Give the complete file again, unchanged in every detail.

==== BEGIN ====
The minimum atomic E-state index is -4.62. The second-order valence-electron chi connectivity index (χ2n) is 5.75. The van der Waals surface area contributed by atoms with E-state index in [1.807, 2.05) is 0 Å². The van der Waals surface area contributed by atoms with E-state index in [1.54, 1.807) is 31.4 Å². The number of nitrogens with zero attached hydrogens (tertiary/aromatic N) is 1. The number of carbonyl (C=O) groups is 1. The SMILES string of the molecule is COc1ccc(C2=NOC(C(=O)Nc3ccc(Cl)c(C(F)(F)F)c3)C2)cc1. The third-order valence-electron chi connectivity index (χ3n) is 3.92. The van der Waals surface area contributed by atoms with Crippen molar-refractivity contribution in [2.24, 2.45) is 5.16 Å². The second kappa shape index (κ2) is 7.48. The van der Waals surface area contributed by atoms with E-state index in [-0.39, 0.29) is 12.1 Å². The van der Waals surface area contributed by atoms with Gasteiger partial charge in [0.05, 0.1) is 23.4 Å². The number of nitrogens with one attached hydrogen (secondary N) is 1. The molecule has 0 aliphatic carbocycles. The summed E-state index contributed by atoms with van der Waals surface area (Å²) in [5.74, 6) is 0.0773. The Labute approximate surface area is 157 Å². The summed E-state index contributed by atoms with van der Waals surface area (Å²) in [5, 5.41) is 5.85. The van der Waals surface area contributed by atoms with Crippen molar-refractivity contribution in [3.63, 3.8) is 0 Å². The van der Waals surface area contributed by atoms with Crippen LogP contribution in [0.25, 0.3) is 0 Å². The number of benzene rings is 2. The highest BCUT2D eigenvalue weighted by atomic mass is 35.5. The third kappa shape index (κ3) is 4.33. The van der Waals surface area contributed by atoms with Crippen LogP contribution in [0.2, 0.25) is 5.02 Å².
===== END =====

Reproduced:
The minimum atomic E-state index is -4.62. The second-order valence-electron chi connectivity index (χ2n) is 5.75. The van der Waals surface area contributed by atoms with E-state index in [1.807, 2.05) is 0 Å². The van der Waals surface area contributed by atoms with E-state index in [1.54, 1.807) is 31.4 Å². The number of nitrogens with zero attached hydrogens (tertiary/aromatic N) is 1. The number of carbonyl (C=O) groups is 1. The SMILES string of the molecule is COc1ccc(C2=NOC(C(=O)Nc3ccc(Cl)c(C(F)(F)F)c3)C2)cc1. The third-order valence-electron chi connectivity index (χ3n) is 3.92. The van der Waals surface area contributed by atoms with Crippen molar-refractivity contribution in [2.24, 2.45) is 5.16 Å². The second kappa shape index (κ2) is 7.48. The van der Waals surface area contributed by atoms with E-state index in [-0.39, 0.29) is 12.1 Å². The van der Waals surface area contributed by atoms with Gasteiger partial charge in [0.05, 0.1) is 23.4 Å². The number of nitrogens with one attached hydrogen (secondary N) is 1. The molecule has 0 aliphatic carbocycles. The summed E-state index contributed by atoms with van der Waals surface area (Å²) in [5.74, 6) is 0.0773. The Labute approximate surface area is 157 Å². The summed E-state index contributed by atoms with van der Waals surface area (Å²) in [5, 5.41) is 5.85. The van der Waals surface area contributed by atoms with Crippen molar-refractivity contribution in [3.63, 3.8) is 0 Å². The van der Waals surface area contributed by atoms with Crippen LogP contribution in [0.25, 0.3) is 0 Å². The number of benzene rings is 2. The highest BCUT2D eigenvalue weighted by atomic mass is 35.5. The third kappa shape index (κ3) is 4.33. The van der Waals surface area contributed by atoms with Crippen LogP contribution in [0.2, 0.25) is 5.02 Å².